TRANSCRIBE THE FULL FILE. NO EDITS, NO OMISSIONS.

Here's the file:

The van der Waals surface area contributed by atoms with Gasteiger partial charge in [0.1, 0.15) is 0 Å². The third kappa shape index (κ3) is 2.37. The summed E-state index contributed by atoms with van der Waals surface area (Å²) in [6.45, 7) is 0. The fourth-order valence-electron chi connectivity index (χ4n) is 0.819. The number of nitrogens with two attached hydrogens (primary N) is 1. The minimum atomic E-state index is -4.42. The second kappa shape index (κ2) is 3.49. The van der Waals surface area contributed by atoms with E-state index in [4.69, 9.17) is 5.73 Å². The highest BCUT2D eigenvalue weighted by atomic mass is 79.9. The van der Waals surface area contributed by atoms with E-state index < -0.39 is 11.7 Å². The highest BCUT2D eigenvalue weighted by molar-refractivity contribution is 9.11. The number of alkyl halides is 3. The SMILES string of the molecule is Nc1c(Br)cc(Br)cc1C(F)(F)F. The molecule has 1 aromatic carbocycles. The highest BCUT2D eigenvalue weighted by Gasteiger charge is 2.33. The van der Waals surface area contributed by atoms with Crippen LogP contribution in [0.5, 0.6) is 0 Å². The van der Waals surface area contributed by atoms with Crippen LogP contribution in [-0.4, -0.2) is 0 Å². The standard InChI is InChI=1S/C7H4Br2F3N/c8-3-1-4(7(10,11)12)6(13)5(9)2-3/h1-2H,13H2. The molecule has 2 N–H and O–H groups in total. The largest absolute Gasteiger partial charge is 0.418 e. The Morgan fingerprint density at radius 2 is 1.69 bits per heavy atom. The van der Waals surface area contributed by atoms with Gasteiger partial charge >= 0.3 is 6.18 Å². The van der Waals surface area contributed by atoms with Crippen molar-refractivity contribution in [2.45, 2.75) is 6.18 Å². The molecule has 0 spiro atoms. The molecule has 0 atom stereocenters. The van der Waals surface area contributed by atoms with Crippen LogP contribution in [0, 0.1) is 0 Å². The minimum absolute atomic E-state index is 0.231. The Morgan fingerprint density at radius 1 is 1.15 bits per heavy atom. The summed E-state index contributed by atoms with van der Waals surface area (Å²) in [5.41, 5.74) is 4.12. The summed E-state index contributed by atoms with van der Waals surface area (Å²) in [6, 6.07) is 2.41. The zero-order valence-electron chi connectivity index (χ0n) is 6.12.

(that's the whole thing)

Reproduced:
The van der Waals surface area contributed by atoms with Gasteiger partial charge in [0.1, 0.15) is 0 Å². The third kappa shape index (κ3) is 2.37. The summed E-state index contributed by atoms with van der Waals surface area (Å²) in [6.45, 7) is 0. The fourth-order valence-electron chi connectivity index (χ4n) is 0.819. The number of nitrogens with two attached hydrogens (primary N) is 1. The minimum atomic E-state index is -4.42. The second kappa shape index (κ2) is 3.49. The van der Waals surface area contributed by atoms with E-state index in [4.69, 9.17) is 5.73 Å². The highest BCUT2D eigenvalue weighted by atomic mass is 79.9. The van der Waals surface area contributed by atoms with E-state index < -0.39 is 11.7 Å². The highest BCUT2D eigenvalue weighted by molar-refractivity contribution is 9.11. The number of alkyl halides is 3. The SMILES string of the molecule is Nc1c(Br)cc(Br)cc1C(F)(F)F. The molecule has 1 aromatic carbocycles. The highest BCUT2D eigenvalue weighted by Gasteiger charge is 2.33. The van der Waals surface area contributed by atoms with Crippen LogP contribution in [0.5, 0.6) is 0 Å². The van der Waals surface area contributed by atoms with Crippen LogP contribution in [-0.4, -0.2) is 0 Å². The standard InChI is InChI=1S/C7H4Br2F3N/c8-3-1-4(7(10,11)12)6(13)5(9)2-3/h1-2H,13H2. The molecule has 2 N–H and O–H groups in total. The largest absolute Gasteiger partial charge is 0.418 e. The Morgan fingerprint density at radius 2 is 1.69 bits per heavy atom. The van der Waals surface area contributed by atoms with Gasteiger partial charge >= 0.3 is 6.18 Å². The van der Waals surface area contributed by atoms with Crippen molar-refractivity contribution in [2.45, 2.75) is 6.18 Å². The molecule has 0 spiro atoms. The molecule has 0 atom stereocenters. The van der Waals surface area contributed by atoms with Crippen LogP contribution in [0, 0.1) is 0 Å². The minimum absolute atomic E-state index is 0.231. The Morgan fingerprint density at radius 1 is 1.15 bits per heavy atom. The summed E-state index contributed by atoms with van der Waals surface area (Å²) in [5.41, 5.74) is 4.12. The summed E-state index contributed by atoms with van der Waals surface area (Å²) in [6, 6.07) is 2.41. The zero-order valence-electron chi connectivity index (χ0n) is 6.12.